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Defending life
from conception to natural death


News, 24 February 2004

24 February 2004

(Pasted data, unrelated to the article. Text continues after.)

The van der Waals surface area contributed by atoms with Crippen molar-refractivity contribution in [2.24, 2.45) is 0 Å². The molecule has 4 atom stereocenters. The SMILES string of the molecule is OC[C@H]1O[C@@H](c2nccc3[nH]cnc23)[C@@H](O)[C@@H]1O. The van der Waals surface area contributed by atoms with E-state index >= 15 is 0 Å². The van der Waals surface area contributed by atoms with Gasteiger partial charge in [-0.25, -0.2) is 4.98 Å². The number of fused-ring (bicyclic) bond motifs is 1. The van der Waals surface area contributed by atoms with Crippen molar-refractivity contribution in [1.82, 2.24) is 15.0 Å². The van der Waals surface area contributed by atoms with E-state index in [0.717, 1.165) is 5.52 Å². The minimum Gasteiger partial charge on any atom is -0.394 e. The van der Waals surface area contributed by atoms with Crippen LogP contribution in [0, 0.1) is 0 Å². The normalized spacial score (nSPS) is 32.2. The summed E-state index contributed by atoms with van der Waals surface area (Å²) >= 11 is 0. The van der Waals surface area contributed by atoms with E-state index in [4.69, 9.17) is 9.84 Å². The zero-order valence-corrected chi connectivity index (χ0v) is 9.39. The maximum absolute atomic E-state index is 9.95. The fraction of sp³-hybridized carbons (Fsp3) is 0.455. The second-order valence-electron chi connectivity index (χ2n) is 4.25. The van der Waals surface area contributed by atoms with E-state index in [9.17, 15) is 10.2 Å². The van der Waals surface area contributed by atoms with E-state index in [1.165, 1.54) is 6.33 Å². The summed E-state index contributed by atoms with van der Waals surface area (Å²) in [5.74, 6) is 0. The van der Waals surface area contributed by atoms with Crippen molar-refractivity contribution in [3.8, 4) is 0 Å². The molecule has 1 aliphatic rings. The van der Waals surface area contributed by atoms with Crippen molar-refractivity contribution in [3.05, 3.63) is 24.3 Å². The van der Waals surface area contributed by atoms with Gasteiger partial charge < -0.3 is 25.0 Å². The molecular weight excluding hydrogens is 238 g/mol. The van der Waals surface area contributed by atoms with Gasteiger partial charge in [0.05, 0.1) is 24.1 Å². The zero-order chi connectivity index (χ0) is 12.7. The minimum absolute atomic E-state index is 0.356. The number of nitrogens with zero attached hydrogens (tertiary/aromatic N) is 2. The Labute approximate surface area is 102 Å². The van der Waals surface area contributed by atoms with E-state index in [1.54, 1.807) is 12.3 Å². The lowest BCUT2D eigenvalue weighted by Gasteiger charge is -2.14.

24 February 2004 The House of Commons' science and technology committee is considering the possibility of a change in the UK's cloning laws. One possibility some MPs wish to debate is whether infertile couples should ever be permitted to clone a child. Cloning for so-called 'therapeutic' purposes is permitted in the UK but full reproductive cloning carries a 10-year prison sentence. [BBC, 24 February ] A 64-year-old woman in India has given birth to a baby after IVF treatment. Papathiammal Subramaniam became pregnant using a relative's donated egg and her 74-year-old husband's sperm, 20 years after her natural menopause. [BBC, 23 February ] The founder of the sperm website Man Not Included has launched another site, Woman Not Included, supplying human eggs. John Gonzalez has defended the scheme, in which infertile women pay a subscription fee of £145 and up to £1,200 for each introduction to a donor. The donor then gives her eggs anonymously at a fertility clinic and the recipient pays for the subsequent IVF treatment. Donors also provide information about their medical and academic history, ethnicity and physical features such as hair colour. [PA News, 23 February ] An article in the US-based Psychiatric Times has put forward the argument against assisted suicide through an analysis of practice in the Netherlands and Oregon. The article concludes by stressing the importance of palliative care and the right of patients to good end-of-life nursing. [Psychiatric Times, February ]

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